Age of Ultron, this year’s Avengers film sequel, has generated $1.4 billion worldwide at the box office so far, a number likely to be matched or exceeded by Dawn of Justice, next year’s eagerly anticipated Batman vs. Superman film. Not an unimpressive achievement for characters originally created by the children of poor Jewish immigrants.
Yet while the caped inventions of (mainly) American Jewish cartoonists have excited the imaginations of people around the world, Israeli Jews have never produced anything comparable. The Hebrew Superhero (original Hebrew title Hagibor-ha’al ha-ivri), a new documentary film by the directors Shaul Betser and Asaf Galay (whose previous film was reviewed in Mosaic by Ruth Wisse), asks why.
It’s the wrong question to ask, as I’ll explain in a moment, but this shouldn’t distract from what is otherwise an informative and charming film. Using interviews with comic-book creators and brief animated sequences that bring the characters to life, the film searches, in vain, for an Israeli equivalent of Superman and Spiderman. Along the way, it tells the story of Israeli comics from the period of the British Mandate to the present, uncovering a number of interesting tidbits (like the fact that the term sabra to denote a native-born Israeli took shape in children’s comics produced in the 1930s by the illustrator Aryeh Navon and the poet Leah Goldberg). And The Hebrew Superhero does propose a few candidates, if not terribly impressive ones, to justify its title.
Thus, in the 1950s, a kibbutznik character named Gidi Gezer gained Popeye-like superpowers from eating carrots—yet, as the series continued, in good socialist fashion Gidi became less a superman than a virtuous everyman. No less wimpy were Yoav Ben-Ḥalav, introduced in 1960, who gained his superpowers from drinking milk, and the tea-powered hero of a strip underwritten by the Wissotzky Tea company.
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Even the first truly American-style Israeli superheroes, introduced in the 1970s and 80s, were failures. One such dud was “Sabra-Man,” introduced in 1978 by the fifteen-year-old Uri Fink (later to become Israel’s most popular and prolific comics illustrator). He was followed by Uri-On, a Superman clone with a menorah on his chest, launched in 1987 by the Detroit-born Michael Netzer, a highly regarded illustrator for DC titles (before he moved to the West Bank). Uri-On, too, was forgettable and quickly discarded.
What’s the problem? Are Israelis too hard-bitten and cynical to create their own supermen and wonderwomen, as the writer Etgar Keret suggests in Betser and Galay’s film? Does luck, or geography, play a part? That’s the theory of Eli Eshed, a scholar and blogger with an encyclopedic knowledge of Israeli pop culture who served as a consultant on the film. In his pathbreaking 2002 study of Hebrew popular fiction From Tarzan to Zbeng (in Hebrew), Eshed muses:
“[I]f the parents of Jerry Siegel and Joe Schuster, the creators of Superman, or of Jacob Kurtzberg (Jack Kirby) and Stanley Lieber (Stan Lee), creators of Marvel Comics characters, had decided to immigrate to Palestine rather than the United States, . . . who knows? Perhaps Superman would have been introduced as a fighter in the Haganah, and Spiderman as a frustrated kibbutznik.”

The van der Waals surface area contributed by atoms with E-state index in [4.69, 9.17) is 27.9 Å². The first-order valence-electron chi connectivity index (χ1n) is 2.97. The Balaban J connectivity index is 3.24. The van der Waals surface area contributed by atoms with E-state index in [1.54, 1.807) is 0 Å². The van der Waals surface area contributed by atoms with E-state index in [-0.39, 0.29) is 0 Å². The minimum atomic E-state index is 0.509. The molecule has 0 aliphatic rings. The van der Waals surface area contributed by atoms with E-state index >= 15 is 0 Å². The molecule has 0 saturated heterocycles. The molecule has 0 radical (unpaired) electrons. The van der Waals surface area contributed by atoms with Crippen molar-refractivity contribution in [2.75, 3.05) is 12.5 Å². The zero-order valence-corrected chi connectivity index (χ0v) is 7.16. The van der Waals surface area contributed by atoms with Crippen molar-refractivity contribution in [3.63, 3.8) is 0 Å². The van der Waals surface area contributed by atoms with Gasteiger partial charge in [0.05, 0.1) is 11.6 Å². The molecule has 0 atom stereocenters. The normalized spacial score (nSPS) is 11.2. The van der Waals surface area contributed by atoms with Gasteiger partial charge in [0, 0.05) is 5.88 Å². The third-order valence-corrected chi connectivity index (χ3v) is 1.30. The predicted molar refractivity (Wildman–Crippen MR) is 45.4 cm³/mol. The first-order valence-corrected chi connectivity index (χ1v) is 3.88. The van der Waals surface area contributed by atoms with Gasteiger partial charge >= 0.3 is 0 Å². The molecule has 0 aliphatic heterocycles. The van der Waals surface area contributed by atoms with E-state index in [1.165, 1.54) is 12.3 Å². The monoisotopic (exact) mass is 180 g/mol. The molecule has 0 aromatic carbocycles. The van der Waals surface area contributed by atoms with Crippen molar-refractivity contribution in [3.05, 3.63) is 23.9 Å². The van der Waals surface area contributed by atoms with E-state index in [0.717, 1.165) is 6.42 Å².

It’s an amusing thought, but unlikely. Without superheroes, it’s certainly possible to have a lively comic-book culture—consider France and Belgium with their Asterix and Tintin. But the fact is that, like jazz and baseball, superheroes themselves are a uniquely American, or American Jewish, confection. The right question is therefore not “Why are there no Israeli superheroes?” but rather “Why are superheroes so quintessentially American a phenomenon?” That would be a different film, and a topic for a different occasion.
In any case, Israel’s pre- and early-state period was less than fertile ground for the creation of caped and chevroned crime fighters. Zionist culture had something of a puritanical streak about it, reinforced by the didactic tenor of Israeli socialism as well as a very Jewish respect for canons of high culture, whether secular or religious. While westerns, detective thrillers, science fiction, and other popular genres existed in Hebrew since the early 20th century—Eshed enthusiastically sketches their history—they were viewed with suspicion by the guardians of Israeli culture.
Consider the example of Pinḥas Sadeh. One of Israel’s major novelists and poets, Sadeh was also a prolific contributor to Hebrew comics, collaborating on works like the Dan Golan spy serial and the science-fiction saga Meliselda, or The Coming of the Gods. He did so, however, under a pseudonym.
Today, of course, the mass-culture stigma no longer exists. Yet rather than produce Batman- or Spiderman-style superheroes, Israeli comic creators, like many of their American counterparts, prefer to deconstruct the conventions of the genre. In 2003, for instance, Eshed and Fink collaborated on The Golem: The Story of an Israeli Comic Book (in Hebrew), a cleverly executed pseudo-history of Judaism’s greatest superhero. Presented as an authentic academic study of a supposed but actually non-existent publication, Eshed recounts its history from its origins in the 1930s to the present. What he’s really produced is a history of Israel’s national psyche, with Fink’s accompanying illustrations mimicking perfectly the different styles of the period’s popular Hebrew illustrated fiction.
In sum, Israelis, like the rest of the world, will flock to see the latest American superhero film exports like Age of Ultron or the forthcoming Dawn of Justice. The pen-and-ink skies in Israeli comic books, however, are more likely to contain birds, planes, and Qassam rockets than Hebrew superheroes.